Recently, SJMG Senior Guide Mark Miller got a few days off of guiding locally here in Ouray & the San Juans. He took the opportunity to see how things were forming up and grab some conditions reports on a few of our local area hardman classics like The Talisman in Ouray and Bridalveil Falls in Telluride.
Matt and I climbed Talisman on Sunday.
The first pitch was in good condition. We climbed to the left side of the ledge to belay and then moved the belay to the right, below the start of the pitch 2 traverse, due to a lack of ice leading directly to the belay stance.
The second pitch was excellent. I placed two pieces of rock gear and the rest was completely reasonable with good screws, a few 16cm and a couple stubbies. Yesterday a party placed a couple V-threads, making a really nice belay.
The third pitch turned out to be the best of the bunch. Right above the belay there was enough ice to place one cam and protect the rest on ice as I climbed out of the roof toward the column on the left side of the upper curtain. After a couple very pumpy to place screws, I turned the corner. It was solid, but very steep for a short section, which then backed off to grade 4 ice and a nice belay from screws in good ice.
We then finished the last 40 feet of grade 3 in a continuous spindrift, since we were no longer under the overhangs for protection. A quick rappel back to the ground, a little more snow slogging and a balance beam act across a log to get back across the river rapped up a fine day.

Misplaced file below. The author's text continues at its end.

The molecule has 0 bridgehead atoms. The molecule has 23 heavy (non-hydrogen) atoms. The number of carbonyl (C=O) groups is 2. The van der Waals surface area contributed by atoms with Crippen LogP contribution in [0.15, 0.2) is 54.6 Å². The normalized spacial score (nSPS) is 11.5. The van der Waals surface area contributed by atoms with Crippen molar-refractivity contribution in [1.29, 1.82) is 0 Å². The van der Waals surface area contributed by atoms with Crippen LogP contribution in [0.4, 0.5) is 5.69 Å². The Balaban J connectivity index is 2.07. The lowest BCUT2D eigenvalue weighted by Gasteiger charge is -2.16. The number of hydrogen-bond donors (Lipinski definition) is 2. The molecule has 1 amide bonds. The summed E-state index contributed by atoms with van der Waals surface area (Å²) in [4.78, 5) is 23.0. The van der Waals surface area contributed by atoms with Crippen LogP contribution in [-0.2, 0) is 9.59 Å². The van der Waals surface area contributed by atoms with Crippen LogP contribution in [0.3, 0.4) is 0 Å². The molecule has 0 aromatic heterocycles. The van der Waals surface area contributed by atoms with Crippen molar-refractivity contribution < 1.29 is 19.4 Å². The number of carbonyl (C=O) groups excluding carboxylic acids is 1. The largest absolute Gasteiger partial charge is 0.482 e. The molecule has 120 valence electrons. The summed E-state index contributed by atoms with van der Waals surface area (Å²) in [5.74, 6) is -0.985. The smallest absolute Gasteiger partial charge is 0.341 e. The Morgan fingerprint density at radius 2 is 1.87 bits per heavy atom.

On Saturday Dave and I went to Telluride to see if Bridalveil was in, since word on it’s conditions were scarce. It looked a little narrower than last year and the cauliflowers looked a little bigger as we got up closer.
The cone at the bottom was pretty much like usual, maybe grade 3, but protection was rather poor until very near the top. At the top of the cone my plan had been to head straight up a groove that looked the most promising from the ground. As I arrived I could see that it had a steady shower pouring into it from a dagger directly above it. By stepping left into an ice chimney I could see a reasonable path, if I could clear out the crazy hanging shafts of ice that barred the path without them taking me out, or getting too worked from the cleaning. At the top of the chimney I was able to quickly cross the raining dagger back to the right and into a nice rest, before continuing back left to a semi-hanging belay from very good ice in a well protected alcove.
Dave then led a short rising traverse to the right with a step down at the end, which put him on a large well protected ledge, that has been the belay station for pitch one the last few years.
From there the upper section of the climb was blocked by a 6-8 foot ice roof that had to be traversed around all the way to the left. Near the center I saw a line that might go if I could stem up a pillars left side, get on top of it under the roof without getting too off-balance and then pull a smaller 2-3 foot roof. The more direct line just looked to aesthetic to pass, so up I went. After a serious workout cleaning off some more ice daggers and other bizarre ice shapes that were barring the way, I down climbed back to a rest near Dave. With a good shake out and some gear already placed I gave it a run. Luckily I found an arm bar rest just below the roof, gave Dave a heads up and went for it. A few fatigued swings later I had a good belay station in sight and made a comfortable belay stance, while Dave got his turn at getting pumped stupid.
From there it was a nice long grade 4 stemming session to the upper ramp where it backs off to the snow gully and eventually the anchors. Dave arrived a little later for a couple quick raps and laughter the rest of the hike back to the truck for a mondo burrito and a casual drive home from a truly excellent day.